How good are our teachers? Seriously?
While the rest of us practise social distancing while working from home with intermittent trips to the supermarket to check if there’s any loo paper, our teachers continue to work in schools where the very concept of social distancing is absolutely laughable.
What would social distancing even look like within a school? Classrooms are places where, even in the best of times, teachers are having to continually remind their students: hands off, feet off. And many of the classrooms they teach in are brimming to capacity as it is, so the very idea of meterage between bodies is as impossible as it is absurd.
Watch: Our very own Claire Murphy breaks down your most answered questions about COVID-19. Post continues below.
And while the rest of us google things like: will a mask prevent corona? Our teachers are standing before their classes, saying the same things they’ve always said: stop chewing your shoelace, does someone need to use the toilet? And please use a tissue.
Now they’ve added a new refrain to the perpetual chorus on hygiene: wash your hands very well with soap, sneeze into your sleeve and wash your hands again, you can’t wash them too many times!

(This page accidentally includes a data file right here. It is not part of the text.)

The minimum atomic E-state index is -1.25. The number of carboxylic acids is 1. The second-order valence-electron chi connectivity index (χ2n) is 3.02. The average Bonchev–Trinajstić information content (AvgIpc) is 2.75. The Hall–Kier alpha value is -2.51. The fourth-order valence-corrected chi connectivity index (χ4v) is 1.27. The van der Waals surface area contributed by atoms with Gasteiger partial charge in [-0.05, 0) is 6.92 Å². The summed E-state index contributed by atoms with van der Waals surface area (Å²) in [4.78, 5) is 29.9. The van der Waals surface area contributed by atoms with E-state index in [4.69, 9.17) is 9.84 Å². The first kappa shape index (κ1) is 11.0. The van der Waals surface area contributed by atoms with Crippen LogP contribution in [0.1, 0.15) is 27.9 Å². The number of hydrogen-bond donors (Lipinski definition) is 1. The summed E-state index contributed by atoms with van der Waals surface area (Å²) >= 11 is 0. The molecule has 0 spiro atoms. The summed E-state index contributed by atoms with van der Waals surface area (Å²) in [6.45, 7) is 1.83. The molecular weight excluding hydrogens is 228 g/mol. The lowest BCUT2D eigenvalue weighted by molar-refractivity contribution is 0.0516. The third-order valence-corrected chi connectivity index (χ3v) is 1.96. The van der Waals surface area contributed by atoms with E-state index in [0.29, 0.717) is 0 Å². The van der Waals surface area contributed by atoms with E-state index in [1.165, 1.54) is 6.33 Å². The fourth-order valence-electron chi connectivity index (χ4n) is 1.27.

It’s certainly a great time to be a kid because as the evidence shows thus far, children aren’t affected by coronavirus as profoundly as adults.
It’s a pretty ordinary time to be a teacher though because although the general population is being advised to protect themselves in all the practical ways they can, teachers are expected to go about business as usual. I’ve always known that teachers are superheroes but seriously – even Superman had kryptonite.
This isn’t a new story. The expectation we have of our teachers is unreasonable and it has been for a very long time.
Their workloads are untenable, their conditions unsatisfactory and their voices unheard. For too long, our education system has been surviving on the good grace of our superhero teachers – so many of them wish to leave the profession but they stay for the kids and because they love the job so much.
And this is why we see our teachers continuing to turn up to their classrooms in the face of this pandemic.
Certainly – they’re going to work because the government says they have to. But teachers are showing up – not striking – because they know the value of the work they do.